Where is Refugee Resettlement Going in Canada?

Operation Syrian Refugee

Where is Refugee Resettlement Going in Canada?

The photo of a lifeless child washed up on a Turkish beach in September 2015 horrified the world. Subsequent news of his Canadian association galvanized Canada and Canadians to action.

Operation Syrian Refugee – Canada’s commitment to resettle 25,000 Syrian refugees by February 29, 2016 – awakened widespread interest in refugee resettlement in Canada, a direction supported by the majority of Canadians.

Operation Syrian Refugee represents a historic achievement of which Canada should be proud. The large-scale, rapid resettlement of Syrian refugees offers space for reflection on what is working and what needs improvement. Two policy areas outlined below require immediate attention: Government Transportation Loans and Income Assistance.

Government Transportation Loans (“GTL”) cover costs associated with transportation to Canada, overseas medical exams and processing; they are repayable after six weeks and interest bearing after three years. Although the maximum is $10,000 per family, children 19 and older receive their own loan meaning refugee households begin their lives in Canada with significant debt. In spite of low incomes, the GTL program has the highest repayment rate of all government loan programs owing to a combination of factors, including misconceptions about the consequences of non-repayment, as well as cultural and religious beliefs about paying interest.

The Government of Canada’s decision to waive the GTL for resettled refugees arriving as part of Operation Syrian Refugee is to be commended; these families will begin the integration process without crippling debt. Yet, the consequence of this action is the establishment of a have/have not situation in which Syrians arriving before November 4th, 2015, privately sponsored Syrian refugees arriving March 1, 2016 or afterwards, and all non-Syrian refugees continue to be saddled with a potentially crippling GTL. As we look to the future, and a renewed commitment to refugees, there is a need to ensure those who have been forced to flee have an opportunity to rebuild their lives in Canada without debt.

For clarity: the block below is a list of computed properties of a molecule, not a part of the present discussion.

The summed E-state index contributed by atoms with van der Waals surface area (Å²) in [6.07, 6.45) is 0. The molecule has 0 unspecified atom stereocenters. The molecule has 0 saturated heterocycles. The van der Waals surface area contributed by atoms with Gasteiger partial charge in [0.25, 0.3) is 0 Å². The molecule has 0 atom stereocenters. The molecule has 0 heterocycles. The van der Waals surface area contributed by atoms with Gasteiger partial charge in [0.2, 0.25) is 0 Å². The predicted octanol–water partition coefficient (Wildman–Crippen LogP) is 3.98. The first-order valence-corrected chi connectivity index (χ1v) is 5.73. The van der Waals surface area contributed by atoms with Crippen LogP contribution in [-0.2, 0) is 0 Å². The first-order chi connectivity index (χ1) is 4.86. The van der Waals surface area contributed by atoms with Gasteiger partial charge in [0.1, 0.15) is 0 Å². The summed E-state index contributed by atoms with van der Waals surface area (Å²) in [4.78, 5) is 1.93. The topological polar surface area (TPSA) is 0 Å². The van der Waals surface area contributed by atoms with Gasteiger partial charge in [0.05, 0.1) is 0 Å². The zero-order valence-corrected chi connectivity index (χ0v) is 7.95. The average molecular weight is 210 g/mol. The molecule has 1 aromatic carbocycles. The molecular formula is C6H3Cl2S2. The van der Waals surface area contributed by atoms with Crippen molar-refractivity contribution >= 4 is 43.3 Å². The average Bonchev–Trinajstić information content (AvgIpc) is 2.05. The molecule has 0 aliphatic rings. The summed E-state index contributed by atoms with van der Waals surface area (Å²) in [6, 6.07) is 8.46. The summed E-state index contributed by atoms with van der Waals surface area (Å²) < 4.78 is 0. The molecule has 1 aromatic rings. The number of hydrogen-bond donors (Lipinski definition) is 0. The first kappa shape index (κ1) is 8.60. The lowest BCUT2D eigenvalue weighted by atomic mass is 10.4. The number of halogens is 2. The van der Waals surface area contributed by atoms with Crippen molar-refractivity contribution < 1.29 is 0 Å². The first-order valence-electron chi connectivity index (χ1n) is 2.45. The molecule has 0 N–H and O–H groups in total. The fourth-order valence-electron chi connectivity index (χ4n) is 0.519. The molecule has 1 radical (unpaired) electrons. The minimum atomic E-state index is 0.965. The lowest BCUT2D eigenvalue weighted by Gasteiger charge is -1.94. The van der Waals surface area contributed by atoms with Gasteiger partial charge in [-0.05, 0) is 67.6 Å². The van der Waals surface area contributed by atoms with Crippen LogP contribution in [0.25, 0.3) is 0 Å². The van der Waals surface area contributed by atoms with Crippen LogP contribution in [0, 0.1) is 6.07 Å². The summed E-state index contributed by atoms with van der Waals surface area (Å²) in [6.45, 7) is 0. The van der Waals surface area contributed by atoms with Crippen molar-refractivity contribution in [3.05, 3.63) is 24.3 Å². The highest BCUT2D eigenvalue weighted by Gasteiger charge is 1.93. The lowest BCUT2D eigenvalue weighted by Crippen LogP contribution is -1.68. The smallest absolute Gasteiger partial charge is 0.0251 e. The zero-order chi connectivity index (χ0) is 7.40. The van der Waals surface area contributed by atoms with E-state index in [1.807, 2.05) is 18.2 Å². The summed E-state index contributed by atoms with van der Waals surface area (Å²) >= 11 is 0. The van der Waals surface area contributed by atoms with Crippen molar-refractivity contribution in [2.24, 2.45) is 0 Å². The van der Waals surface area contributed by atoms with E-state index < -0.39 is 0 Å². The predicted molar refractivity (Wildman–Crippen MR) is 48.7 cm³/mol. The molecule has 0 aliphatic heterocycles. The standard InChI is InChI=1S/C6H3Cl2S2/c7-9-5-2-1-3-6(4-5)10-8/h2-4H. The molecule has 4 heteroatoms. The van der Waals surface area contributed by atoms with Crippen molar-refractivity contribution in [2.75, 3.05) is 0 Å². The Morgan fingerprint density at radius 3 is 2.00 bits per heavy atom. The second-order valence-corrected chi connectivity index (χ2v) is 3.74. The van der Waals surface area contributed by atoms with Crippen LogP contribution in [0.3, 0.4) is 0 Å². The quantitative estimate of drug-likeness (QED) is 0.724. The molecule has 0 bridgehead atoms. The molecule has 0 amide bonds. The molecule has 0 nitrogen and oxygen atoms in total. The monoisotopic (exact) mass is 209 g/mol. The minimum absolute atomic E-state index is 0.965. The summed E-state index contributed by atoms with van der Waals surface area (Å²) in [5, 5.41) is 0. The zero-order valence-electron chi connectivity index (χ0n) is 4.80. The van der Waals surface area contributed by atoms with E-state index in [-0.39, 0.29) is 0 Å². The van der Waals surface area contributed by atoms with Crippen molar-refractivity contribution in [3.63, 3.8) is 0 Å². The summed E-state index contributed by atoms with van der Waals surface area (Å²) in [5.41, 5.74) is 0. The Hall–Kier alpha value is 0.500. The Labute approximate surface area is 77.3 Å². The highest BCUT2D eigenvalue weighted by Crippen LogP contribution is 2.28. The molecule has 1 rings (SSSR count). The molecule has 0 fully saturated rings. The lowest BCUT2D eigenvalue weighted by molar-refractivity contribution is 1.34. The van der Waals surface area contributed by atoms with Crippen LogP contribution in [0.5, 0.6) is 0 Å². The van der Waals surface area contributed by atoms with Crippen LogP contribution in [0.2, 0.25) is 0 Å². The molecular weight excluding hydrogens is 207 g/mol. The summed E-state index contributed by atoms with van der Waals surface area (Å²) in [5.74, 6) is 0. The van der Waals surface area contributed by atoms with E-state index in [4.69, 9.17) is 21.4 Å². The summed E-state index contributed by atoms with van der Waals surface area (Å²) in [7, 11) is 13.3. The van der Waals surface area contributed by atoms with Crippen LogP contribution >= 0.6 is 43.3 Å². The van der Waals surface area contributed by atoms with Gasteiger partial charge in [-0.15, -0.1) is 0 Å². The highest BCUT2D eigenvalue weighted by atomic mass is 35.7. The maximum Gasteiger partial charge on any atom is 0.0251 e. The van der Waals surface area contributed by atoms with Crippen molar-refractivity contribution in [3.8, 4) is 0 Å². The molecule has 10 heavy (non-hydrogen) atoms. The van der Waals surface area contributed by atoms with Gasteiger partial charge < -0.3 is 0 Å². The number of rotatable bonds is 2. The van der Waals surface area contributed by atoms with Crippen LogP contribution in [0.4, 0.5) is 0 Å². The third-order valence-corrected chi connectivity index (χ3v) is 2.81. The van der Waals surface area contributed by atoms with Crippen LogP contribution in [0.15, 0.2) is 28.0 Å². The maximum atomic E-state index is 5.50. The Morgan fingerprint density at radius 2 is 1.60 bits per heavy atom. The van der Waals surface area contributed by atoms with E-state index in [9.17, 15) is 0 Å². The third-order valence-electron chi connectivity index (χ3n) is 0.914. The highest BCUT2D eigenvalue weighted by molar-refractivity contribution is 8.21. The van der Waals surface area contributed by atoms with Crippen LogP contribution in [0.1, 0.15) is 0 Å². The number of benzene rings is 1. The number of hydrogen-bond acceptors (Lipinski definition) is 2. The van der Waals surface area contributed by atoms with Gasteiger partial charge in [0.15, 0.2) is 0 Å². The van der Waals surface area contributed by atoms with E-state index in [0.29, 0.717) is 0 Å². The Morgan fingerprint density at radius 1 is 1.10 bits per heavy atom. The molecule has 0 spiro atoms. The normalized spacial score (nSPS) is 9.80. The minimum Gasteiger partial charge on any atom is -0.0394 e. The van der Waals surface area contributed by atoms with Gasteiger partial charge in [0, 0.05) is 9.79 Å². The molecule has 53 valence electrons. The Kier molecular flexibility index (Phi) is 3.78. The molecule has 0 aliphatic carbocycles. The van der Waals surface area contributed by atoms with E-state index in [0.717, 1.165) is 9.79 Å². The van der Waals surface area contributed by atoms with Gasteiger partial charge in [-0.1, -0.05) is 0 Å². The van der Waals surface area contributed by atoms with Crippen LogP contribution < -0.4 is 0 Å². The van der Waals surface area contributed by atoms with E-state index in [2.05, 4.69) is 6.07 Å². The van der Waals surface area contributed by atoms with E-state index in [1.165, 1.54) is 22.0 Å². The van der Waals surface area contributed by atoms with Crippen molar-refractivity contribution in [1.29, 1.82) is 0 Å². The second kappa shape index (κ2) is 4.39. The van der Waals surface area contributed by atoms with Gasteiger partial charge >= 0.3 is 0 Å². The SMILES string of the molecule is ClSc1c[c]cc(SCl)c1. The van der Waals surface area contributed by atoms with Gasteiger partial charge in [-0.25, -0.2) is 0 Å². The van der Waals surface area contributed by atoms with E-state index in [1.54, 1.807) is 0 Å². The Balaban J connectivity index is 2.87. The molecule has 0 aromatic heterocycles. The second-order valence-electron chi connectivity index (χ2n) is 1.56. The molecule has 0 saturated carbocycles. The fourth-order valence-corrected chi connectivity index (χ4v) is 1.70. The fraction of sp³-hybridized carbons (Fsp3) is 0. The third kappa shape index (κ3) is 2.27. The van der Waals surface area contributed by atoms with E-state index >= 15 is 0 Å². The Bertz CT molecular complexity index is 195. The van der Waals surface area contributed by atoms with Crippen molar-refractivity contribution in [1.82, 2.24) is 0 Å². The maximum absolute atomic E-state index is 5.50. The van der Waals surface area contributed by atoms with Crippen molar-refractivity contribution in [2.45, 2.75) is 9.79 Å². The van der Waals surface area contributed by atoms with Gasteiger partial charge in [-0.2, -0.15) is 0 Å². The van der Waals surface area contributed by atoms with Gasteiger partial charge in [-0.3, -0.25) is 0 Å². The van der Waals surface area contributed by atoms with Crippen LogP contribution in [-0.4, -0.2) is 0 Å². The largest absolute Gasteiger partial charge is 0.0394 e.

Resettled refugees receive one year of financial assistance equivalent to provincial income assistance from the federal government, private sponsors or a combination of the two. This financial assistance is critical in providing resettled refugees with a year in which to focus upon learning English, increasing confidence to live and work in Canada, and rebuilding their lives. Research has demonstrated the positive impact of this assistance, suggesting the buffer year contributes to resettled refugees having higher incomes over the longer period than would be associated with their level of education upon arrival.

The arrival of significant numbers of refugees in a short period of time has highlighted the inadequacy of provincial income assistance (“IA”) rates, something that impacts not only resettled refugees but low-income British Columbians more broadly. For example, a family of four on BC Income Assistance receives $1,101/month (including $401.06 for support and $700.00 for shelter), compared to average rents for a two-bedroom apartment of $1,136 in BC (CMHC 2015). Without an increase to IA rates – and the shelter portion in particular – resettled refugees and other recipients will continue to experience substantial housing affordability challenges and be at risk for homelessness.

The Government of Canada has indicated it will increase immigration levels to 1% of the population, including a renewed commitment to humanitarian immigration. Ensuring successful refugee resettlement, however, necessitates consideration of associated policies, including government transportation loans and income assistance.